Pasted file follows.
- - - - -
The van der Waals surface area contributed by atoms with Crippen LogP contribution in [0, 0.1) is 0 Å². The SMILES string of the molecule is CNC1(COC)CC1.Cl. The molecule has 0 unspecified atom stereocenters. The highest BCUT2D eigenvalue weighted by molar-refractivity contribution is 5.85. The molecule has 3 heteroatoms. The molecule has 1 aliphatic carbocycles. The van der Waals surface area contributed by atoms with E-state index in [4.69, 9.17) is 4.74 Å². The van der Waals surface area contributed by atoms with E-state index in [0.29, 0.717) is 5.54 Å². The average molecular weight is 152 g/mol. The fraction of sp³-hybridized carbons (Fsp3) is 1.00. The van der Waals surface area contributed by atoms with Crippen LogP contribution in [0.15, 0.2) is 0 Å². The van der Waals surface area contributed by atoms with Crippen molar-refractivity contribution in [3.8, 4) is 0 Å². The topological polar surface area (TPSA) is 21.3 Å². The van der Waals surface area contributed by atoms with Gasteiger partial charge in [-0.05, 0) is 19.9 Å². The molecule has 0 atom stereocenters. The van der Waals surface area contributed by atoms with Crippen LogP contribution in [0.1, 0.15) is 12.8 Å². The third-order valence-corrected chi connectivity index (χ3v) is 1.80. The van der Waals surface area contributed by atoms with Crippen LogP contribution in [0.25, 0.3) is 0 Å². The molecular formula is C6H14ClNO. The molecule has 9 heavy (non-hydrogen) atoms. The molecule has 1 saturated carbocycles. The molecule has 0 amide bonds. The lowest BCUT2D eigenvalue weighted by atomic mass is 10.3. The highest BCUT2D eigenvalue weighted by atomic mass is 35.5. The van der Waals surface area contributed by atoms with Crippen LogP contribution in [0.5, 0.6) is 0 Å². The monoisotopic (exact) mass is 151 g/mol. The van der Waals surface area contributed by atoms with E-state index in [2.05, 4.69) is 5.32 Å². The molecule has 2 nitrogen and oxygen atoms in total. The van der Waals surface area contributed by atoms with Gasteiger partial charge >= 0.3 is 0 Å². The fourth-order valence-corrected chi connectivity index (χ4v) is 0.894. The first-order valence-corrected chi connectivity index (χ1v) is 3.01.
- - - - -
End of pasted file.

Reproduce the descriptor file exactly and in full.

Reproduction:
The van der Waals surface area contributed by atoms with Crippen LogP contribution in [0, 0.1) is 0 Å². The SMILES string of the molecule is CNC1(COC)CC1.Cl. The molecule has 0 unspecified atom stereocenters. The highest BCUT2D eigenvalue weighted by molar-refractivity contribution is 5.85. The molecule has 3 heteroatoms. The molecule has 1 aliphatic carbocycles. The van der Waals surface area contributed by atoms with E-state index in [4.69, 9.17) is 4.74 Å². The van der Waals surface area contributed by atoms with E-state index in [0.29, 0.717) is 5.54 Å². The average molecular weight is 152 g/mol. The fraction of sp³-hybridized carbons (Fsp3) is 1.00. The van der Waals surface area contributed by atoms with Crippen LogP contribution in [0.15, 0.2) is 0 Å². The van der Waals surface area contributed by atoms with Crippen molar-refractivity contribution in [3.8, 4) is 0 Å². The topological polar surface area (TPSA) is 21.3 Å². The van der Waals surface area contributed by atoms with Gasteiger partial charge in [-0.05, 0) is 19.9 Å². The molecule has 0 atom stereocenters. The van der Waals surface area contributed by atoms with Crippen LogP contribution in [0.1, 0.15) is 12.8 Å². The third-order valence-corrected chi connectivity index (χ3v) is 1.80. The van der Waals surface area contributed by atoms with Crippen LogP contribution in [0.25, 0.3) is 0 Å². The molecular formula is C6H14ClNO. The molecule has 9 heavy (non-hydrogen) atoms. The molecule has 1 saturated carbocycles. The molecule has 0 amide bonds. The lowest BCUT2D eigenvalue weighted by atomic mass is 10.3. The highest BCUT2D eigenvalue weighted by atomic mass is 35.5. The van der Waals surface area contributed by atoms with Crippen LogP contribution in [0.5, 0.6) is 0 Å². The monoisotopic (exact) mass is 151 g/mol. The van der Waals surface area contributed by atoms with E-state index in [2.05, 4.69) is 5.32 Å². The molecule has 2 nitrogen and oxygen atoms in total. The van der Waals surface area contributed by atoms with Gasteiger partial charge >= 0.3 is 0 Å². The fourth-order valence-corrected chi connectivity index (χ4v) is 0.894. The first-order valence-corrected chi connectivity index (χ1v) is 3.01.